Chasson Randle's life has been '100 miles and running' since joining Magic

Chasson Randle's life has been '100 miles and running' since joining Magic

100 miles and running.

That’s what life’s been like for Orlando Magic point guard Chasson Randle since he signed a two-way contract with the team a month ago, in a wild succession of events over a small period of time. 

Originally arriving to the Orlando G League Bubble as a member of the OKC Blue under the Thunder umbrella, Randle’s stay at the ESPN Wide World of Sports Complex was much more short-lived than others. Following a 22-point performance in a close loss to the G League Ignite, Randle and the Blue were set to take on the Canton Charge on Feb. 14.

Preparing to take his pregame nap, he got a call from his agent, Darrell Comer. Randle found out that he would be playing for the Magic. He had the option to suit up one more time for OKC, but was suggested not to do so in order to avoid the risk of injury.

“Initially I was surprised because I knew they had just signed Frank Mason and I hadn't heard of any injuries that he had,” Randle told in an exclusive phone interview. “I was grateful that another opportunity was coming my way and was excited and didn't end up taking my pregame nap. It was pretty cool to get that call.”

Despite his new affiliation, Randle didn’t spend any time with the Lakeland Magic before joining the big club. So no, he didn’t get any rings or hardware when the team took home the G League title last week.

“I had spoke with one of their assistant coaches when I was leaving the bubble and when I was coming to the team, and he was like, ‘I hope we don't have to see you,’” Randle said with a laugh. “I'm glad they came out with the victory in the championship and I won't take any credit. I couldn't do that.”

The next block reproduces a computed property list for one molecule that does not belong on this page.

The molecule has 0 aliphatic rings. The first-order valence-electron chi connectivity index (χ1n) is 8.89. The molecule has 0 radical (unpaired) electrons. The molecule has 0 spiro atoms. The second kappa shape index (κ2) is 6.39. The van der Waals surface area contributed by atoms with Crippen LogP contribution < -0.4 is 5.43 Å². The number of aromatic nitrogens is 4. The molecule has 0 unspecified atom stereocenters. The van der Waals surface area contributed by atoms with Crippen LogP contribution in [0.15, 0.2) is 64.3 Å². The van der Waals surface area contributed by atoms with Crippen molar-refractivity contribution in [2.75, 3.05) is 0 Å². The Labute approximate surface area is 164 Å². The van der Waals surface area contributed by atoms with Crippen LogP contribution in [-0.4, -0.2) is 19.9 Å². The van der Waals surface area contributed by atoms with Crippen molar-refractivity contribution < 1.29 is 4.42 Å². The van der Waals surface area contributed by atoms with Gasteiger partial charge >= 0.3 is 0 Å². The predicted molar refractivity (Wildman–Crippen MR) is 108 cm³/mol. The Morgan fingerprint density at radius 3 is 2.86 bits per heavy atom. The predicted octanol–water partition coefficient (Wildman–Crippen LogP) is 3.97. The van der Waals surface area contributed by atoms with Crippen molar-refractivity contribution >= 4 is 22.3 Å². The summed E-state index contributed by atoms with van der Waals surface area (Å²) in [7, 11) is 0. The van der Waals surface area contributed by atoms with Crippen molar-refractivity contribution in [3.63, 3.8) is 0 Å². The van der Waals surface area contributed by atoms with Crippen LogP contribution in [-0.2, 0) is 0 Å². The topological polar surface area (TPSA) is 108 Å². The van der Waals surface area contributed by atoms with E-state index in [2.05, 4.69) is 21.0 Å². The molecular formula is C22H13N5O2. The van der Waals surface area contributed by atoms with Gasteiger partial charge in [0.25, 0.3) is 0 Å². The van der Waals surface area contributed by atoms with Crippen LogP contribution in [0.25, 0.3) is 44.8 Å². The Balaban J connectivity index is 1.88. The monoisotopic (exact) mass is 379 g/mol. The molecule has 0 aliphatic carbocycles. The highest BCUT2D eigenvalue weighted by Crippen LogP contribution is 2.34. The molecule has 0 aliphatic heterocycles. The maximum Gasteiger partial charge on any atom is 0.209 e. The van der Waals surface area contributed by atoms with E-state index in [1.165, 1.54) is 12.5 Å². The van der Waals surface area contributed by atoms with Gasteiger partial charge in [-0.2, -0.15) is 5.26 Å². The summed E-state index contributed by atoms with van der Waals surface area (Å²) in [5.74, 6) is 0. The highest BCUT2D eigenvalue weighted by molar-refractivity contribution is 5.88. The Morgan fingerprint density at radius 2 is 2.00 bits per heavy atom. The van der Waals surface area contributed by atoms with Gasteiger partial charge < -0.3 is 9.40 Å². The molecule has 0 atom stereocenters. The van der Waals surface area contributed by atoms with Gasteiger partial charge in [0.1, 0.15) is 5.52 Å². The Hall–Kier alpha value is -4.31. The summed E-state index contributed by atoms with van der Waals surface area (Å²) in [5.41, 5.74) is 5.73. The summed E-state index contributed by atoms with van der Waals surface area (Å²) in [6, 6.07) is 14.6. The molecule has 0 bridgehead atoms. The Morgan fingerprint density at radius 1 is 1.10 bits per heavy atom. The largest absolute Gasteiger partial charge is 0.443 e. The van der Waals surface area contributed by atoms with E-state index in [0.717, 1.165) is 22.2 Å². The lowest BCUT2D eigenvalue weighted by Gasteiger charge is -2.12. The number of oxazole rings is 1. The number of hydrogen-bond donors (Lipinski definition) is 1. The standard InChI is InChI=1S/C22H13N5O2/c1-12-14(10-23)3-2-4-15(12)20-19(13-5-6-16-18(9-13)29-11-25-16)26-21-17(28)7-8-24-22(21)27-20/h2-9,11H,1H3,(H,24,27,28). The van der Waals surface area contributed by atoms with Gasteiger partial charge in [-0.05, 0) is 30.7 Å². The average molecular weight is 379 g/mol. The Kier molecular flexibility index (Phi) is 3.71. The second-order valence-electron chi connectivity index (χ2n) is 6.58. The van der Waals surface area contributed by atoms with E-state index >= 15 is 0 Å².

Prior to latching on with Orlando, the last time Randle stepped foot on an NBA floor was March 10, 2020 for the Golden State Warriors. Nearly a year later, he was back in the Association, and it didn’t take long for him to find that out. In his first game, Randle was assigned the task of guarding his former teammate Derrick Rose. The next night? Stephen Curry.

“It's like that was my moment of, 'Hey, you've got two of the league's best point guards ever in front of you. We're back,'” Randle chuckled.

“I think first, it's just realizing that it's a process. Everything is not going to go perfect. Control the things that I can control, and that's my energy and effort and intensity out there on the floor, and then following the team's game plan. I think once you can hone in on those things, the basketball just becomes the basketball. You play instinctively and try to make plays when you're out there. That's kind of how I approached it.”

In 11 games with the Magic, Randle has recorded multiple assists in eight contests, including five or more dimes in three of those. Despite not getting too many touches, he ranks fourth in the NBA in assist-to-usage rate with a 1.51 ratio, per Cleaning The Glass

Remember, this is a man who was just thrown into the fire right away -- leaving the G League bubble, getting acclimated to a new organization, figuring out a fresh system with different plays and teammates -- all the while having to abide by the league’s strict health and safety protocols.

“First, it's like, 'Just play hard man, and let the rest take care of itself.' Just trying to pick up everything and learn,” Randle said. “It's the NBA though, this is a job. You have to be ready, prepared, and take advantage of every opportunity you get.